Edwin Starr wrote the song “War (What is it good for)” which included the answer — “Absolutely Nothing”. So, I won’t regale you with my singing, but Data — What is it Good for? And I will answer “Absolutely Nothing — unless you are prepared to analyze it”.
I have seen many different databases in my 20-plus years of fundraising and I have noticed the huge investments in software (sometimes up to $80,000) become glorified phone books. I have seen organizations where the fundraisers have no idea how to navigate the database. I have also seen organizations where they treat the database as the panacea of the fundraising program and having the database ‘rules’ dictate the business ‘rules’. Both extremes are not desirable. I would suggest that the database is a tool, a means to an end, not an end in and of itself. I wrote about this here.
But what about Big Data? Who owns the data? Do you subscribe to Wealth Ratings? Do you have a researcher on the team who analyzes hundreds of sites to compile a better picture of the prospect? Do you have anecdotal information in the donors’ file? Does the donor have access to his/her file if they wish?
Do you share mailing lists? (if you do, please stop it — it is a HUGE disservice to everyone) Do you list all 5 of Mr. Jones’ ex-wives? And all 13 of his kids? Do you have a copy of every single email that has been sent to Mr. Jones since the invention of the internet? I know I am getting silly, but the point I am trying to make is to ask if you have parameters around what information you gather and why.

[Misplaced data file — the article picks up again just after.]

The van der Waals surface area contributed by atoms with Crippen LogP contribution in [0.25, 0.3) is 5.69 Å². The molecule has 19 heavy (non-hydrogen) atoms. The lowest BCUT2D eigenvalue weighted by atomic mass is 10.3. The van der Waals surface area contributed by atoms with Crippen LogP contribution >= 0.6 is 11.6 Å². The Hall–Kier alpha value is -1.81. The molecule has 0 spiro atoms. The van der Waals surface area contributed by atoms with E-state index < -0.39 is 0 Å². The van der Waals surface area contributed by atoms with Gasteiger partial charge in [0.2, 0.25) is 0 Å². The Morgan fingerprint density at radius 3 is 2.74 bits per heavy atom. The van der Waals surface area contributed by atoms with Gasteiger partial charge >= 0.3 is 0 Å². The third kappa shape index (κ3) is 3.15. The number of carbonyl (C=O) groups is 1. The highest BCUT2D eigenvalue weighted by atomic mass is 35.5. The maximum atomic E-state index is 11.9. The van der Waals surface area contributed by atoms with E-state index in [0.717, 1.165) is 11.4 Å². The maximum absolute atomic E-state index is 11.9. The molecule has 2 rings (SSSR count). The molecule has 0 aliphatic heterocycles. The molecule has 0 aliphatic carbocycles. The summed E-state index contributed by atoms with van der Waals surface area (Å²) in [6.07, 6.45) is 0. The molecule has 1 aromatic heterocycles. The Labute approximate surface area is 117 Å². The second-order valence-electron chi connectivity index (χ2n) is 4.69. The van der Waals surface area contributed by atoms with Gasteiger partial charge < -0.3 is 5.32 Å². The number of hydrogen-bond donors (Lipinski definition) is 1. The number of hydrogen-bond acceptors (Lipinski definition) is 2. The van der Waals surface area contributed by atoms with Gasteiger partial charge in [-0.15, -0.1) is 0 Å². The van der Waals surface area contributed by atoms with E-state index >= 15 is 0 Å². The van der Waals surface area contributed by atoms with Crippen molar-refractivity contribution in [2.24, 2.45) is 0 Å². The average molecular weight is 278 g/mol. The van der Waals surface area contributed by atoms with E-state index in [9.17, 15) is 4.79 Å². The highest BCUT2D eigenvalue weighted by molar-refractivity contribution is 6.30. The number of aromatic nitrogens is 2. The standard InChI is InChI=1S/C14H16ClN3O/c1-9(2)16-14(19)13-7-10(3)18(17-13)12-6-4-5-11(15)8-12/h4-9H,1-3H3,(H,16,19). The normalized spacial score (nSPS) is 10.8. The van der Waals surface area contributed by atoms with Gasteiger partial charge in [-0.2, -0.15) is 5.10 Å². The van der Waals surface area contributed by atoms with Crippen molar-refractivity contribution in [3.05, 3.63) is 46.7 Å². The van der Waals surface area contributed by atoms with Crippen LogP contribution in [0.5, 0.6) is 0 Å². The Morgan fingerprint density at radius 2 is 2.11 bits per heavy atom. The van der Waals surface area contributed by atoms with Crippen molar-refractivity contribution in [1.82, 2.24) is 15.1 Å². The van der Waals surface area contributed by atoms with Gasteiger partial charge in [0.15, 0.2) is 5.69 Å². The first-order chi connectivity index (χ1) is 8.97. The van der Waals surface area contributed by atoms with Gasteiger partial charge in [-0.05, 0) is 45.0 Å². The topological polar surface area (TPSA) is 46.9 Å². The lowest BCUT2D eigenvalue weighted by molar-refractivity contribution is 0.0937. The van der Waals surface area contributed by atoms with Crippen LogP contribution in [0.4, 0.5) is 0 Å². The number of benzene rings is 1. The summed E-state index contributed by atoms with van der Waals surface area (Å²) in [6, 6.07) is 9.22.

Businesses are starting to realize that information is actually becoming a liability. For those that are not PCI-compliant, you may have donors’ credit card information in your database. That is a huge liability! So many organizations now use cloud services to store their information, but who owns the data in the cloud? Are the hosts allowed to comb through the data and procure their own information?
One of the biggest fundraising database companies out there is Blackbaud’s Raisers Edge (the ‘gold standard’ for most fundraising shops). One of the features they offer is a benchmarking feature, whereby they will compare your shop to shops of similar size, scope, etc. and benchmark you on the number of donors, average gift size, retention, etc. This gives me pause. I realize that the data is collected anonymously, but it seems way too easy to blur that line. At some point, I believe that the database companies will charge for the examination of this metadata. Some are even charging to compare year-over-year for your own data!
The same could go for all of the peer-to-peer fundraising platforms out there. Who’s data is it and what can it be used for?
As people’s data become one of their most precious commodities, we have to balance the need for data with the use of data.
Until next week.